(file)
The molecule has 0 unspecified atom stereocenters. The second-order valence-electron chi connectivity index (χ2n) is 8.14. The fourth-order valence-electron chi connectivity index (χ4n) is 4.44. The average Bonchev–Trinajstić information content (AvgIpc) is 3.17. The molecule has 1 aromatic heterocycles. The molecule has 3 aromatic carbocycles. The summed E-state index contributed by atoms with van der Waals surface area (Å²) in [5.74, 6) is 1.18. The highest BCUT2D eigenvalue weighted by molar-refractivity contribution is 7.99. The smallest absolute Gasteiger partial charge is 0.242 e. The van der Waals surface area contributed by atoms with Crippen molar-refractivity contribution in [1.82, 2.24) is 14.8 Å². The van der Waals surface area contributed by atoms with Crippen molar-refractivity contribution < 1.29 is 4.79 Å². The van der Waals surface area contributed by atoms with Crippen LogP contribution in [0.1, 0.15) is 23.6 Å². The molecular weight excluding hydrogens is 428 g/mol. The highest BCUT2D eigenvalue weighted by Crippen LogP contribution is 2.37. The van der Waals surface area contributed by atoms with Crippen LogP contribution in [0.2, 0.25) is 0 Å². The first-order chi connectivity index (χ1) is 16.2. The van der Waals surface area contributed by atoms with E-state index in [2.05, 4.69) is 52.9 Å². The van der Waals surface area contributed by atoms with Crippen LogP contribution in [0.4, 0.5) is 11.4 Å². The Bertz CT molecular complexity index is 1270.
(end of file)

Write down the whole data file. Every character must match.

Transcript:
The molecule has 0 unspecified atom stereocenters. The second-order valence-electron chi connectivity index (χ2n) is 8.14. The fourth-order valence-electron chi connectivity index (χ4n) is 4.44. The average Bonchev–Trinajstić information content (AvgIpc) is 3.17. The molecule has 1 aromatic heterocycles. The molecule has 3 aromatic carbocycles. The summed E-state index contributed by atoms with van der Waals surface area (Å²) in [5.74, 6) is 1.18. The highest BCUT2D eigenvalue weighted by molar-refractivity contribution is 7.99. The smallest absolute Gasteiger partial charge is 0.242 e. The van der Waals surface area contributed by atoms with Crippen molar-refractivity contribution in [1.82, 2.24) is 14.8 Å². The van der Waals surface area contributed by atoms with Crippen molar-refractivity contribution < 1.29 is 4.79 Å². The van der Waals surface area contributed by atoms with Crippen LogP contribution in [0.1, 0.15) is 23.6 Å². The molecular weight excluding hydrogens is 428 g/mol. The highest BCUT2D eigenvalue weighted by Crippen LogP contribution is 2.37. The van der Waals surface area contributed by atoms with Crippen LogP contribution in [0.2, 0.25) is 0 Å². The first-order chi connectivity index (χ1) is 16.2. The van der Waals surface area contributed by atoms with E-state index in [2.05, 4.69) is 52.9 Å². The van der Waals surface area contributed by atoms with Crippen LogP contribution in [0.4, 0.5) is 11.4 Å². The Bertz CT molecular complexity index is 1270.